Birmingham to be centre of new cancer clinical trial network

Birmingham to be centre of new cancer clinical trial network

Cancer charity Leukaemia and Lymphoma Research is investing £2.3 million into a national network of clinical trial centres with the aim of improving poor survival rates seen with many forms of leukaemia, lymphoma and myeloma. The network will include 13 leading hospitals in the UK with a hub at the University of Birmingham, where a team of experts will manage and co-ordinate world class clinical trials to speed up delivery of new treatments to blood cancer patients.

Blood cancers are the most common cause of cancer deaths in the under 35s with new figures from Leukaemia and Lymphoma Research showing that12,000 people die of these cancers each year in the UK. There has been little improvement in the survival rates for most forms of blood cancer in the last decade.

As there are so many different types of blood cancers it has been seen as uneconomical to develop drugs for many types. When new drugs are available clinical trials are not set up due to difficulties in recruiting enough patients at a single hospital to make them workable. Trials that are started can take as long as 10 years to complete.

Professor Charlie Craddock is Director of the centre for Clinical Haematology at the University of Birmingham and Clinical Trials Adviser for Leukaemia and Lymphoma Research. He said:

Every doctor will tell you that they are routinely turning down promising new drugs because they don’t have the resources to conduct early stage clinical trials. We have a moral case for getting new drugs out there as soon as possible – if you have a relative with a blood cancer, you don’t want life-saving treatment available in ten years, you want it now.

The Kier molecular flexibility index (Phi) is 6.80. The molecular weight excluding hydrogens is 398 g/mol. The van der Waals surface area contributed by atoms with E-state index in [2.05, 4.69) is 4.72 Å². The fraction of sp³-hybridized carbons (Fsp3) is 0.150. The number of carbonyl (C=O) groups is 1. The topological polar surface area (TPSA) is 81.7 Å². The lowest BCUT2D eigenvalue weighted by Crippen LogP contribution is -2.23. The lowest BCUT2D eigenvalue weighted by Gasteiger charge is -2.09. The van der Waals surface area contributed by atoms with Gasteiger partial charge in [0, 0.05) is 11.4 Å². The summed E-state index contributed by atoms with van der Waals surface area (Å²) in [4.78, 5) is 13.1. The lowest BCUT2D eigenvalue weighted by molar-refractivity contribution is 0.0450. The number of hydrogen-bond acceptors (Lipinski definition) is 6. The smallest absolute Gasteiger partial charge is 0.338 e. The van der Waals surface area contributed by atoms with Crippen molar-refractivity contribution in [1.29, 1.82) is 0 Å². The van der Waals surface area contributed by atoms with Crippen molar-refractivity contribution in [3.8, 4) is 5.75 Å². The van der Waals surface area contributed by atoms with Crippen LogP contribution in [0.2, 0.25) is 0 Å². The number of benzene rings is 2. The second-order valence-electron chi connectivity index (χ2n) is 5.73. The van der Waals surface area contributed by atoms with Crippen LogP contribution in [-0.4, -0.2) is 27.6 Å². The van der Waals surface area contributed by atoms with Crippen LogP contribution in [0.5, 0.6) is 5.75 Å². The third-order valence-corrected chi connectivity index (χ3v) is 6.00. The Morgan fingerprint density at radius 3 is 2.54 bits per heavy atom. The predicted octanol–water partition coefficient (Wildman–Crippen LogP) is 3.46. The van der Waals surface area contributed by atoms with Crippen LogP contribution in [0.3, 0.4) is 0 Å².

Queen Elizabeth Hospital is one of the centres participating in the clinical trials network. Being part of the network will increase the access of patients in Birmingham to treatments. Queen Elizabeth Hospital will be allocated a trail co-ordinator to recruit patients who are not responding to current treatment. Patients with even very rare blood cancers will now be able to be treated with new drugs at the hospital, rather than having to travel to get on a clinical trial suited to them.

Leukaemia and Lymphoma Research are working with pharmaceutical companies and NHS hospitals to deliver up to £50 million of promising new drugs to patients over the next two years through the network, creating up to 500 jobs. The first trials in the network are expected to begin by the end of the year.

Cathy Gilman, Chief Executive of Leukaemia and Lymphoma Research, said:

The clinical trial process currently lacks a systematic national approach. Our investment will set in place a unique infrastructure to co-ordinate world class trials and deliver ‘Tomorrow’s Treatments Today’ – giving more blood cancer patients a future.

Birmingham is already a Leukaemia and Lymphoma Research Centre of Excellence, with the charity investing more than £7 million into research in Birmingham. Birmingham is also one of the UK’s largest transplant centres. Stem cell transplants are often the last chance of a cure for many patients with blood cancers.

The initiative ‘Tomorrow’s Treatments Today’ intends to improve blood cancer survival rates by giving patients access to cutting edge treatments at their local hospital, more quickly.

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